By Father Peter Farrington
“When we are asked, as Orthodox Christians, have you been born again? we can surely answer, yes indeed, and by the grace of God I am working out this new life I have received as a gift in the waters of baptism” You Must Be Born Again! Huldrych Zwingli [Part 1]
Our Lord Jesus famously spoke about the new birth when he addressed Nicodemus, one of the Pharisees, who had come to Jesus in the night. In John 3:3-7 he says…
“Most assuredly, I say to you, unless one is born again, he cannot see the kingdom of God.” Nicodemus said to Him, “How can a man be born when he is old? Can he enter a second time into his mother’s womb and be born?”
Jesus answered, “Most assuredly, I say to you, unless one is born of water and the Spirit, he cannot enter the kingdom of God. That which is born of the flesh is flesh, and that which is born of the Spirit is spirit. Do not marvel that I said to you, ‘You must be born again.’ The wind blows where it wishes, and you hear the sound of it, but cannot tell where it comes from and where it goes. So is everyone who is born of the Spirit.”
We must be born again to see the kingdom of God, and we must be born of water and the Spirit to enter the kingdom of God. We have to be born of the Spirit. This is to do no more than repeat what the Lord Jesus says. The problem comes when we give our opinion of what the Lord Jesus means. Whenever a person tells us that they believe the Bible, what they actually mean, because this is inescapable, is that they believe their own interpretation, or the interpretation of someone else.
Born Again | The Question
No one can doubt that we must be born again. But what this means is explained in different ways. The question then becomes how we decide whose explanation is correct. It is not possible to insist that anyone accepts a particular view. Nevertheless it does seem reasonable to consider where these different views have come from, and how authoritative they are likely to be.
Born Again | The D.L. Moody Case
When someone asks us if we have been born again they almost always mean it in the sense adopted by Evangelical and Pentecostal Protestants. The American preacher, D. L. Moody (born 1837, died 1899), visited the UK and was as famous as Billy Graham. He expressed this Evangelical Protestant view of being born again. In one of his sermons he says…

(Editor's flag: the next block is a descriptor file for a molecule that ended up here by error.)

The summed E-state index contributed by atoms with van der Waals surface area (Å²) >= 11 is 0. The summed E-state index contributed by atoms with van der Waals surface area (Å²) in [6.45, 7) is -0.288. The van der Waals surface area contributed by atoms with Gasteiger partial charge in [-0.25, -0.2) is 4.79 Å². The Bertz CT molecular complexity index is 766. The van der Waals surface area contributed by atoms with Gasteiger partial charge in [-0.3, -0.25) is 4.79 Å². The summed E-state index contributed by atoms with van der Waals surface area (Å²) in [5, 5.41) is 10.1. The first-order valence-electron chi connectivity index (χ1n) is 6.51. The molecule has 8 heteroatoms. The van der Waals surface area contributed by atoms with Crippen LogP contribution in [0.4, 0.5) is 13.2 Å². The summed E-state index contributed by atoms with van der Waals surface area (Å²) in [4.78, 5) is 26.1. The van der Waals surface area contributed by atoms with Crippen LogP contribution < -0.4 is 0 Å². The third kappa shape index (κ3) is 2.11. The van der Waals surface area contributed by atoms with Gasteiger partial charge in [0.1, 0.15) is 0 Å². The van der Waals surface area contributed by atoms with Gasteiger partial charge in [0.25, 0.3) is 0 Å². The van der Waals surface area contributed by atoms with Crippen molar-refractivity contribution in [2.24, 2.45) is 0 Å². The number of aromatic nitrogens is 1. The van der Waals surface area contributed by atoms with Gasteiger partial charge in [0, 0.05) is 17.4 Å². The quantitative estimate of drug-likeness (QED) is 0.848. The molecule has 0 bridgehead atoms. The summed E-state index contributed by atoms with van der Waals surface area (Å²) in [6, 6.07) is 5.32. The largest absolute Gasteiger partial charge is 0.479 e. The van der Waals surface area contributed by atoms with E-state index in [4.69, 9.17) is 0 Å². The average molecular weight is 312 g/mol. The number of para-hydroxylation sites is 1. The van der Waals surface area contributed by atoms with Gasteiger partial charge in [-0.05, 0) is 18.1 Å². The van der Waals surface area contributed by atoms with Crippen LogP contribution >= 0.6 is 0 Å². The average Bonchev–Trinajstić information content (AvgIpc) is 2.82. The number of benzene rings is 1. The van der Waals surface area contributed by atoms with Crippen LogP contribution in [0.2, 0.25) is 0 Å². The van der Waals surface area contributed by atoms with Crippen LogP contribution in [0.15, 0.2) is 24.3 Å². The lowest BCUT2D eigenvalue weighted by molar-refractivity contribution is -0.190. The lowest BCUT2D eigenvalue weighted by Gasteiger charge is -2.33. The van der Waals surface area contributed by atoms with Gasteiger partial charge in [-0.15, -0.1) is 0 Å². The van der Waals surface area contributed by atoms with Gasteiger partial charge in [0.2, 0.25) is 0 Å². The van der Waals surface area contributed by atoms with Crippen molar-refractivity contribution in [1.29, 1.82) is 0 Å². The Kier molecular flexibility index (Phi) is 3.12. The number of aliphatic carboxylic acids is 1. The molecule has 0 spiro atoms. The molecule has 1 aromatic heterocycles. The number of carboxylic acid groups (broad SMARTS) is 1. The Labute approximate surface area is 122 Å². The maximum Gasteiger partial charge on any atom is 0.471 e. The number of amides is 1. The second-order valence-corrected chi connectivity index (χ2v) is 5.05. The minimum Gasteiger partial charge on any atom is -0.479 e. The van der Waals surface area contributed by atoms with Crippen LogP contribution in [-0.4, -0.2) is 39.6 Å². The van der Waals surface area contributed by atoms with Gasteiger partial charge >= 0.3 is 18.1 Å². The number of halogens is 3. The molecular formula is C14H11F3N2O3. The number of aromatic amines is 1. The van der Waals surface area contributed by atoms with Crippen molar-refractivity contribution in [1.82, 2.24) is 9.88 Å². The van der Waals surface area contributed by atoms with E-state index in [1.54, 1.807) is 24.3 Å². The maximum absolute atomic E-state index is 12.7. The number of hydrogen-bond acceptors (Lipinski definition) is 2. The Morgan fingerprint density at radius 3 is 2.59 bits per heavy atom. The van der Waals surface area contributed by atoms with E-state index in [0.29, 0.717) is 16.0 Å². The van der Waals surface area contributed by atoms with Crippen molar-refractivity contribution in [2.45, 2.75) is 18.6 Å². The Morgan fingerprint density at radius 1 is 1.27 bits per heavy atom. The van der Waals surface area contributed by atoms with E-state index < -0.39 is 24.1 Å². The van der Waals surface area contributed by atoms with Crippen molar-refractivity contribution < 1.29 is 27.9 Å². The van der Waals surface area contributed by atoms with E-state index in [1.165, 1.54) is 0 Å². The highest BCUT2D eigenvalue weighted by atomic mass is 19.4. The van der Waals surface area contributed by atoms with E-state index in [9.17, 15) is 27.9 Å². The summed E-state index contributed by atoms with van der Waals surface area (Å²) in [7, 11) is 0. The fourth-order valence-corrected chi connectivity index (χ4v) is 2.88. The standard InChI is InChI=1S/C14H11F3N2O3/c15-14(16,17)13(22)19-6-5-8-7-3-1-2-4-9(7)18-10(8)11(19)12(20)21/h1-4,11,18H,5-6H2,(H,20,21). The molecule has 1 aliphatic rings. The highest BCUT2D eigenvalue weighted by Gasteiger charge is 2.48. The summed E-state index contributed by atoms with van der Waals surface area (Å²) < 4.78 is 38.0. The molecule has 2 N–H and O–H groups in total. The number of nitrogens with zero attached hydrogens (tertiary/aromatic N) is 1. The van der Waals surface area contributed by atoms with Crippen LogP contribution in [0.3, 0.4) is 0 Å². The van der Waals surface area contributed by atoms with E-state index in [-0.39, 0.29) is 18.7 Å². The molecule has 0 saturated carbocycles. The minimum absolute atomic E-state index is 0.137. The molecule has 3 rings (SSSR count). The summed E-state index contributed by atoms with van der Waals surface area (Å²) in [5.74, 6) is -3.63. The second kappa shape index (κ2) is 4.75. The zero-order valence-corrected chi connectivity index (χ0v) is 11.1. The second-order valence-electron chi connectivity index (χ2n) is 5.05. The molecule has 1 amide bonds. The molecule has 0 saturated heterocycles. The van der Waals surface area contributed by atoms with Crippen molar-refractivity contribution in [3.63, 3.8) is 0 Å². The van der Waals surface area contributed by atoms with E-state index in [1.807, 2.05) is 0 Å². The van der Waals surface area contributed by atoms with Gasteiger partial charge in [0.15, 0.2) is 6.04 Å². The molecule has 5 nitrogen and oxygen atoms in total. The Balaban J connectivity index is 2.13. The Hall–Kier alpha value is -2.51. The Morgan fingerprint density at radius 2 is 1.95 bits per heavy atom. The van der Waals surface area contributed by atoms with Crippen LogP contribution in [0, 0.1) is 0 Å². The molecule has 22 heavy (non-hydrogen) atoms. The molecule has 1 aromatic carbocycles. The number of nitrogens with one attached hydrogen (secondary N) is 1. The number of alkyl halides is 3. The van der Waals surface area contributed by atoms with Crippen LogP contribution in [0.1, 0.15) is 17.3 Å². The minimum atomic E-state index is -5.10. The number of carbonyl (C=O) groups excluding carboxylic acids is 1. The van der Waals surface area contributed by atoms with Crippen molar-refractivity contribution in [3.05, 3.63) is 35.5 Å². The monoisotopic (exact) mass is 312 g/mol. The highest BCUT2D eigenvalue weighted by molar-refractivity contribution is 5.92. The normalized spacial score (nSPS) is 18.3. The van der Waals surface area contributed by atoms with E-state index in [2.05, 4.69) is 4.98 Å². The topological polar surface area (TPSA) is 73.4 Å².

Except you are born of the Spirit you cannot enter into the Kingdom of Heaven. What has a sacrament to do with that? What has baptism to do with being born again?
It is interesting to see such a clear statement of Moody’s view, because it is one which is held by many Evangelical Protestants. He tells us that baptism and the sacraments have nothing to do with being born again, but what does he understand by phrase? He says…
All that men have to do now is just to accept the work of Christ… If you turn now and call upon him, he will forgive you your sins. He will forgive every one all his sins, no matter how many they are. He will save you, if you truly repent, and write your name in the Book of Life. But you must call upon him with the heart…
Is there one here to-night who will not cry out, “God be merciful to me, a sinner”? “ Lord, have mercy upon me”? Why not call upon him? Why not seek the Lord now? Why not make up your mind that you will not leave the room until the great question of eternity is settled?
D.L. Moody had a low view of the Church and the sacraments. He did not believe they had anything to do with being born again. He was entitled to his opinion, and there is no need to be judgemental in respect of his own faith in Christ. But we can reflect on his teaching and ask if it is true, and if it has authority. He believed and preached the message of many Evangelical Protestants, which is that to be born again means simply asking the Lord Jesus to save us and to have mercy upon us and to forgive us our sins.